Sun protection is as important to boaters as securing a life jacket. We slap on sunscreen with an SPF (sun protection factor) of 15 or greater. Or, increasingly, we are encouraged to cover our skin. But does every fabric offer the same protection? We did some rudimentary tests to verify the UPF — ultraviolet protection factor — rating for a collection of popular outdoor garments.
UPF Technology: All fabrics block UV light. Some do it better than others. You’ve noticed UPF 50 or UPF 30 labels on outdoor wear. But what do they mean?
UPF ratings are determined by measuring the amount of UV light transmitted through a fabric. The test standards were first set by Australian scientists and adopted by the American Society of Testing and Materials. Our tests are not as sophisticated as ASTM’s, but they provide a valid comparison and ratings confirmation between various UPF-rated garments. They make you better equipped to make boating in the sun safer and more fun.
How We Tested — Myths We Busted
What we tested: We tested 10 UPF-rated garments and five unrated garments. We tested the unrated garments to challenge an urban legend we’d heard: Natural fabrics don’t make good UV barriers.
How We Tested: 1. BoatingLAB used an industrial UV sensor normally employed to measure UV light used to cure resins in molding processes. 2. Our UV light source was a simple black light. 3. We used a spacer to maintain exact distance between the UV light, fabric and sensor each time.
Results: Our test procedures were crude by ASTM standards but furnished relative results that showed consistency between the manufacturer UPF rating and UV protection we recorded. With such small percentage differences between the established ratings, and no way to measure margin of error, we can’t confirm or dispute the absolute number of any UPF rating. Our results show how various garments performed in our test regimen.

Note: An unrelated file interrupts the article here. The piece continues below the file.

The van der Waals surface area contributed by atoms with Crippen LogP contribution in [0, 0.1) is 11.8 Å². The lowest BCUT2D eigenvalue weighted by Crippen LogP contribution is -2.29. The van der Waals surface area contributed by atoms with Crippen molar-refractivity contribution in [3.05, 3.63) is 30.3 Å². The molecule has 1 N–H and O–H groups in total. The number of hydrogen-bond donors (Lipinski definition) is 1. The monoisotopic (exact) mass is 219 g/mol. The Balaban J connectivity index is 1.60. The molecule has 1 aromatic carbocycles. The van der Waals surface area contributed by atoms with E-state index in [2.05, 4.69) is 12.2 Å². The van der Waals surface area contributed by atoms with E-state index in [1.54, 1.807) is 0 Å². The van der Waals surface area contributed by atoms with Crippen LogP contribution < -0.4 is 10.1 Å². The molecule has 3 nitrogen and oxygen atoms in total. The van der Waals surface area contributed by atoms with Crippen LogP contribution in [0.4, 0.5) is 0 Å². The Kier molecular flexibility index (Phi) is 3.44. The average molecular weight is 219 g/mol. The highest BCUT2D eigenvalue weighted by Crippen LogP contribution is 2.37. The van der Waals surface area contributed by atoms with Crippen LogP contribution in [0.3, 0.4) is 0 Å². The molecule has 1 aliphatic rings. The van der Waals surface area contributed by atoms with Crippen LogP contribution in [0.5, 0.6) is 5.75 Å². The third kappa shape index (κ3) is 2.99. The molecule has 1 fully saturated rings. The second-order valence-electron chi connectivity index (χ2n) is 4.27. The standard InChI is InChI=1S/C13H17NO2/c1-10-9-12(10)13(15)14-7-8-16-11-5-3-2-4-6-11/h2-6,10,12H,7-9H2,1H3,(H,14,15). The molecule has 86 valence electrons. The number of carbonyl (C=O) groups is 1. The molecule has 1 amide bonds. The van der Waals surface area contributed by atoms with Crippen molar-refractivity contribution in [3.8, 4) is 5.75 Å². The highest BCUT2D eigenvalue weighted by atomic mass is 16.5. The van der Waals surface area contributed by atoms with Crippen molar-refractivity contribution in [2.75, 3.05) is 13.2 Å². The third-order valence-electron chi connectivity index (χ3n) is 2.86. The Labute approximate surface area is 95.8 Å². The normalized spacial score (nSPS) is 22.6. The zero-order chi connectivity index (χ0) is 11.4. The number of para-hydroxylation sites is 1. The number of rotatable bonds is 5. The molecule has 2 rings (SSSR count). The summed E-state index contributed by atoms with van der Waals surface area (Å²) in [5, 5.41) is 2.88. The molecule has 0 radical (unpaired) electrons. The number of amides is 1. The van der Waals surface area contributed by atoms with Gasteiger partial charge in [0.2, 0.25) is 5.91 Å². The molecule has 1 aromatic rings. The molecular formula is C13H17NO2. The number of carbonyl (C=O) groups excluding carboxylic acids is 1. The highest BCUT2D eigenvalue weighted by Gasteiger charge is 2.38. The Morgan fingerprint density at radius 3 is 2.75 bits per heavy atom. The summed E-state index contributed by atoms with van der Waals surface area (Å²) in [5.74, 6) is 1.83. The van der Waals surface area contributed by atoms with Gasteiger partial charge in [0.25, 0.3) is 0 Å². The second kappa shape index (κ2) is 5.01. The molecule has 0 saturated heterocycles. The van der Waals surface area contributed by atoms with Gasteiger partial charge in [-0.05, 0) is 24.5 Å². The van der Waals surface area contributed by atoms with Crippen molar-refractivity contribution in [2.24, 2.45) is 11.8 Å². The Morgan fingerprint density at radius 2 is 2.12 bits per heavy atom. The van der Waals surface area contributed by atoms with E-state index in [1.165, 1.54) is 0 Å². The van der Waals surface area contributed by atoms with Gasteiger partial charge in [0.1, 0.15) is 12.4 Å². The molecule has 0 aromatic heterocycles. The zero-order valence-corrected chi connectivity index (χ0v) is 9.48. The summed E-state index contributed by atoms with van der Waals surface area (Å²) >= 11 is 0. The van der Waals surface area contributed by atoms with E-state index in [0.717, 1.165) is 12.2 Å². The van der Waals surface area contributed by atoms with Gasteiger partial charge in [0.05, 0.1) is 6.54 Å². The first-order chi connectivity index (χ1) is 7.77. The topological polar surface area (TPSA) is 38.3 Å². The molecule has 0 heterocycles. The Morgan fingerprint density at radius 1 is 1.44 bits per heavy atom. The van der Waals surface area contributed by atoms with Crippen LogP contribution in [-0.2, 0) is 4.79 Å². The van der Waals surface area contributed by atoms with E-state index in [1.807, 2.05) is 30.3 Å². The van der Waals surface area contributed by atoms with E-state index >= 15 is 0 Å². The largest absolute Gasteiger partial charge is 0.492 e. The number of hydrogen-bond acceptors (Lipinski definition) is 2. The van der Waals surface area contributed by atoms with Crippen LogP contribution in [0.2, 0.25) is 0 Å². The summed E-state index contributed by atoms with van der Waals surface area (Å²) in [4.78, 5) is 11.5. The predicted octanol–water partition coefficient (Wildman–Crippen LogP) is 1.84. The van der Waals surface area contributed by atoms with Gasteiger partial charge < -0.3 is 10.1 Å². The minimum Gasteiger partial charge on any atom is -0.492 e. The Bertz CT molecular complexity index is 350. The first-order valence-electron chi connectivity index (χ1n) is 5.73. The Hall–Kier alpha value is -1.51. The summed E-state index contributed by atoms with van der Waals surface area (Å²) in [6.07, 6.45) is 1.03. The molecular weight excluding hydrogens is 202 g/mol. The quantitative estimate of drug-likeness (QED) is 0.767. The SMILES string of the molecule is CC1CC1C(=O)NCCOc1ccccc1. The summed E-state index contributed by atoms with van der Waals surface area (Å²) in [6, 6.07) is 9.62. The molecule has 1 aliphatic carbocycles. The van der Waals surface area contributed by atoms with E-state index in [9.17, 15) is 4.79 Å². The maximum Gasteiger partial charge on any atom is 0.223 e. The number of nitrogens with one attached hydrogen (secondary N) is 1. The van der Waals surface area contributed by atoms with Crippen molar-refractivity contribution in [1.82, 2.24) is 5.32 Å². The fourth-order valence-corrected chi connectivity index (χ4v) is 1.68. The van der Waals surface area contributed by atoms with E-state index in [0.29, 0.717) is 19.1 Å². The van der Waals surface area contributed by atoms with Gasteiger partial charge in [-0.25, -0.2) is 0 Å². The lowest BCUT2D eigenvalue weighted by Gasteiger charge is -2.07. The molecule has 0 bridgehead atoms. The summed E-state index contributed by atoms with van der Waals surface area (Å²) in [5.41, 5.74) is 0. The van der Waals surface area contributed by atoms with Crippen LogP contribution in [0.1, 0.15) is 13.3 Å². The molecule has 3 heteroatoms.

Myth Busted: Synthetics are Better at Blocking UV
Tightly woven cotton blocked as much UV as synthetics.
Myth Busted: Wet Fabrics Lose UV Protection
We found extremely minor and nearly unmeasurable differences between wet- and dry-fabric UV transmission.
Myth Busted: Fabric Coatings are Required
Some manufacturers, like Simms, attribute UV blocking to a coating. Sun Guard laundry additive worked too. But fabric density was just as important in many products tested.
Design: Columbia relies on the UV resistance of nylon and the tight weave of the fabric to reflect and absorb UV rays. Omni-Freeze technology is reported to lower fabric temperature when in contact with sweat. To enhance comfortable feel, Columbia has incorporated “air gill” vents that allow air to enter the garment and circulate out the back vents.
Microscopic: Nylon is inherently UV filtering, and this product’s filtration is aided by a tight denier or weave.
Design: This cool, breathable fabric dries quickly, thanks to wicking properties of the fibers. The comfortable, light, breathable fabric is fortified with Simms COR3 coating that has antimicrobial factors, repels bugs and enhances its UPF rating. Like the Airgill, it has long sleeves, which can be buttoned up for a short-sleeve look. It makes a great sports shirt on shore.
Microscopic: The fabric is light and light-colored, but a tight weave and UV-absorbing treatment keep its UPF high.